Playing video games may also be contributing to brain development as reinforced in the latest issue of the American Journal of Play (Pellis, Pellis, & Himmler, 2014). Indeed, neuro-science constitutes just one of the many disciplines that is now researching the impact of video games on life. How brains are impacted by playing video games? Do these changes serve or not the development of happiness?


Nevertheless, what matters the most in playing games is the opportunity to create. Moving from the victim state to the creator of their reality is the main step toward fulfillment. Moreover, making choice reinforces gamer autonomy and their self-reliability. Playing games put gamers face-to-face with choice. When games like Choice: Texas (http://playchoicetexas.com/) is released and made available to anyone thanks to crowdfunding, questions emerged. This empathic game created by Carly A. Kocurek, Allyson Whipple and Grace Jennings is a text-based game that puts the player into a pregnant woman’s shoes. The emphasis on choice that the avatar makes through player’s decision is decisive here. Can playing a video game teach gamers to feel some emotions (i. e. empathy)? Does playing video games increase social intelligence? emotional intelligence?


Furthermore, the platform Kickstarter (https://www.kickstarter.com/discover/categories/games?ref=home_featured) opened a gate for gamers to partake the creation of video games they would like to play. Players enjoy co-creating their gaming experience (Banks, 2013); they feel as part of a community. Do video games encourage volunteering? Or dedication to a community? Or personal investment to a project?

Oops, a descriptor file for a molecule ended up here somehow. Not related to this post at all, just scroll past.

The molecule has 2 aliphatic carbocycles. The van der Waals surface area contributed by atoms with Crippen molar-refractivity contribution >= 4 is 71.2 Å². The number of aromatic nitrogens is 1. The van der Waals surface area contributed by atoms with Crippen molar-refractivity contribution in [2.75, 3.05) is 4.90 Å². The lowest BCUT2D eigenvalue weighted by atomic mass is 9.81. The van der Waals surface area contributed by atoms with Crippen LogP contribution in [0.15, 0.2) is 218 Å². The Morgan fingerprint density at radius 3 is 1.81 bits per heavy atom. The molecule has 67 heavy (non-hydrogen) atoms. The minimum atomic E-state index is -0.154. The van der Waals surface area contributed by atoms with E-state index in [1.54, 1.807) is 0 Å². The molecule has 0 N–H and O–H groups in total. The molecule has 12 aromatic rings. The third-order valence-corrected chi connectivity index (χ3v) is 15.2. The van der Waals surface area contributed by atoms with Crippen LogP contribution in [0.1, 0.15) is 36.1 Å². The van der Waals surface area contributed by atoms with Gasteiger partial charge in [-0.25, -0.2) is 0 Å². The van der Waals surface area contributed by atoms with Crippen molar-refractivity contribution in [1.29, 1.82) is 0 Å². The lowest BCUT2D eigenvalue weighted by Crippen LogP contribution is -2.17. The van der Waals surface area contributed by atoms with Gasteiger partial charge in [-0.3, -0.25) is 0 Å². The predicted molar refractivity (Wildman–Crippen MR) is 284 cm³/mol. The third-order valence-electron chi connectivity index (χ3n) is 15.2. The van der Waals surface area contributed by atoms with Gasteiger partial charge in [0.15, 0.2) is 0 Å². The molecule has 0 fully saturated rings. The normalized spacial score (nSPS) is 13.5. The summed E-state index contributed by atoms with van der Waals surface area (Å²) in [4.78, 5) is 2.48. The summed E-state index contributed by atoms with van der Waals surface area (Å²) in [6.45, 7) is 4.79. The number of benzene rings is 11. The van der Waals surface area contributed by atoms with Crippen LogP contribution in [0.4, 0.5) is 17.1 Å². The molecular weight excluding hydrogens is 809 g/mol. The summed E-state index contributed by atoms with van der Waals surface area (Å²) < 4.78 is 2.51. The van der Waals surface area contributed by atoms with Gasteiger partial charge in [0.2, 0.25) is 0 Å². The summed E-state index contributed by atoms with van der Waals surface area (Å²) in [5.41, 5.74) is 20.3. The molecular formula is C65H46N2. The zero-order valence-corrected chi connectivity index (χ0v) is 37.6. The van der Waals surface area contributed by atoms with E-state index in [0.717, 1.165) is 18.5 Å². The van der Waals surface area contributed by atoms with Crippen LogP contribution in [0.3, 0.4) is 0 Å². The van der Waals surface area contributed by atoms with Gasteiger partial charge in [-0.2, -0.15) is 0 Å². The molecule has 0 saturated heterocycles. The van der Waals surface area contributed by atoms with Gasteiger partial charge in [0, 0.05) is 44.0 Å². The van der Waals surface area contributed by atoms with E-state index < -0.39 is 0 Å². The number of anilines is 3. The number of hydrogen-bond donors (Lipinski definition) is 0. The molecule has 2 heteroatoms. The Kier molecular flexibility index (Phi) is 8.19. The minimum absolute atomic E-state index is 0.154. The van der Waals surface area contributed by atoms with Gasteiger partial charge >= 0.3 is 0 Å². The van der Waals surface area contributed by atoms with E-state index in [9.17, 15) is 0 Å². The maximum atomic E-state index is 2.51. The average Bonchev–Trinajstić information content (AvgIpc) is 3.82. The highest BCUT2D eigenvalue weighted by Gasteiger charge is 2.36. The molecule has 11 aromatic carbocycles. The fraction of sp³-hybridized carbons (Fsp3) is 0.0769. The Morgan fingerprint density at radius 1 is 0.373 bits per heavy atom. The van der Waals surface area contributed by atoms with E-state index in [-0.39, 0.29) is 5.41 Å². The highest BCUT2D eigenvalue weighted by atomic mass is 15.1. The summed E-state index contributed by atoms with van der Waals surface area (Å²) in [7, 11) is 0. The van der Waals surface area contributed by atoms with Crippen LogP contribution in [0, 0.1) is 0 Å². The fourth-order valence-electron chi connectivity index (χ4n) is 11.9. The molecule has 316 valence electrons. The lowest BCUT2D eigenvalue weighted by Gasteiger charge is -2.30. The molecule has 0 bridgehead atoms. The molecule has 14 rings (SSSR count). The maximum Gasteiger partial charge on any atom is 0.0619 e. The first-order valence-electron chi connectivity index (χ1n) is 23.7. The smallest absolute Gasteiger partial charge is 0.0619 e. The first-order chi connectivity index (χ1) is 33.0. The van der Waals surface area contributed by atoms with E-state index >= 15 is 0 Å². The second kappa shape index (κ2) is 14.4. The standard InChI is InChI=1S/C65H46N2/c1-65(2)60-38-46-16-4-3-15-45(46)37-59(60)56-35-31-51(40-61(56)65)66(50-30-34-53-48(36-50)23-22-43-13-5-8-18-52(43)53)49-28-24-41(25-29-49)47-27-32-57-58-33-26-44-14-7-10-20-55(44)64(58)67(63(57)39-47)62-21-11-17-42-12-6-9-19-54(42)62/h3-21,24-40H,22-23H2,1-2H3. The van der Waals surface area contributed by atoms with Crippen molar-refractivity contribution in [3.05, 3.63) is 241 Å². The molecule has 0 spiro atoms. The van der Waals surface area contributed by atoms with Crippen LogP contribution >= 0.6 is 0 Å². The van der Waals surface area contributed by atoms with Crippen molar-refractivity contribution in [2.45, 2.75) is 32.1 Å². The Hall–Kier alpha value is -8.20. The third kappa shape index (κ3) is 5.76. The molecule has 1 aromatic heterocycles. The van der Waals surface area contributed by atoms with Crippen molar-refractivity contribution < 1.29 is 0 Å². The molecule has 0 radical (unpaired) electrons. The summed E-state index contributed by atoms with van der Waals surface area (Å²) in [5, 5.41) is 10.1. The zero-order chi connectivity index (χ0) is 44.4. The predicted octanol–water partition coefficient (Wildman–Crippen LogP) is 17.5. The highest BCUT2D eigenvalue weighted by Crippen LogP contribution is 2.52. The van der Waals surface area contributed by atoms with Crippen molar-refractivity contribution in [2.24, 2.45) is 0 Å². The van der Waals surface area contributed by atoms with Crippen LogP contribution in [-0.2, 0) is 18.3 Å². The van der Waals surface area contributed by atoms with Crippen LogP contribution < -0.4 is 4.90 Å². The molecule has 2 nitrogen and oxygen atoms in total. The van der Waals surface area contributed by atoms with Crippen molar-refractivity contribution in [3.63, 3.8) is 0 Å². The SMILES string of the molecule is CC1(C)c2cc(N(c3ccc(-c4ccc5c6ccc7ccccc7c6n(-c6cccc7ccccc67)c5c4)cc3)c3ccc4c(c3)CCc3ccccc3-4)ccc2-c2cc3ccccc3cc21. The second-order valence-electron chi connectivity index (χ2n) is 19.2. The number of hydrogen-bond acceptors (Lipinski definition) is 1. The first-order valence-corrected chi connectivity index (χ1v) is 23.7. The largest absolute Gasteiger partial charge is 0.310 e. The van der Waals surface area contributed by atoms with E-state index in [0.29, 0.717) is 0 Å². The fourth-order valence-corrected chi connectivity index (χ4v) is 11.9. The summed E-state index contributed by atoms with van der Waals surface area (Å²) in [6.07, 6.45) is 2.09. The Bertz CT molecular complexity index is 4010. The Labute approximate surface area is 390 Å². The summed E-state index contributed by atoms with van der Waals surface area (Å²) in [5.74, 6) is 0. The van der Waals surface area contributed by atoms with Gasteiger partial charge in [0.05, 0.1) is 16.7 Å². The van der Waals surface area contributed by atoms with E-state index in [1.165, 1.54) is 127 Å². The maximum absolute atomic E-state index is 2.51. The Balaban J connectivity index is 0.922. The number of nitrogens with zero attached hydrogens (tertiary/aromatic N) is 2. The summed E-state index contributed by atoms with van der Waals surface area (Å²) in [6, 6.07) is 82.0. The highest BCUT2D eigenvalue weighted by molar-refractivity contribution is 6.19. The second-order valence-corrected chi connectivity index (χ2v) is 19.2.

Consequently, the experience of play triggers manifold effects to the gamer’s life. Calling on varied disciplines such as game studies, psychology, psycho-analysis, philosophy, sociology, leisure studies and more, this special issue of Cyberpsychology aims to gather papers from the most recent researches.


Guest-edited by:

Pascaline Lorentz, PhD (Masaryk University, CZ)

Email: pascaline.lorentz@gmail.com

Christopher J. Ferguson, PhD (Stetson University, USA)

Email: cjfergus@stetson.edu

Gareth Schott, PhD (University of Waikato, NZ)

Email: sgrsnaes@waikato.ac.nz


The Journal:

Cyberpsychology: Journal of Psychosocial Research on Cyberspace is a web-based, peer-reviewed scholarly journal that focuses on social science research about cyberspace. The journal is interdisciplinary, publishing works written by scholars of psychology, media studies, sociology, political science, nursing, and also other disciplines. The journal is indexed with SCOPUS, EBSCO Academic Search Complete, the Directory of Open Access Journals and the Czech Database of Scientific Journals. For further information see http://www.cyberpsychology.eu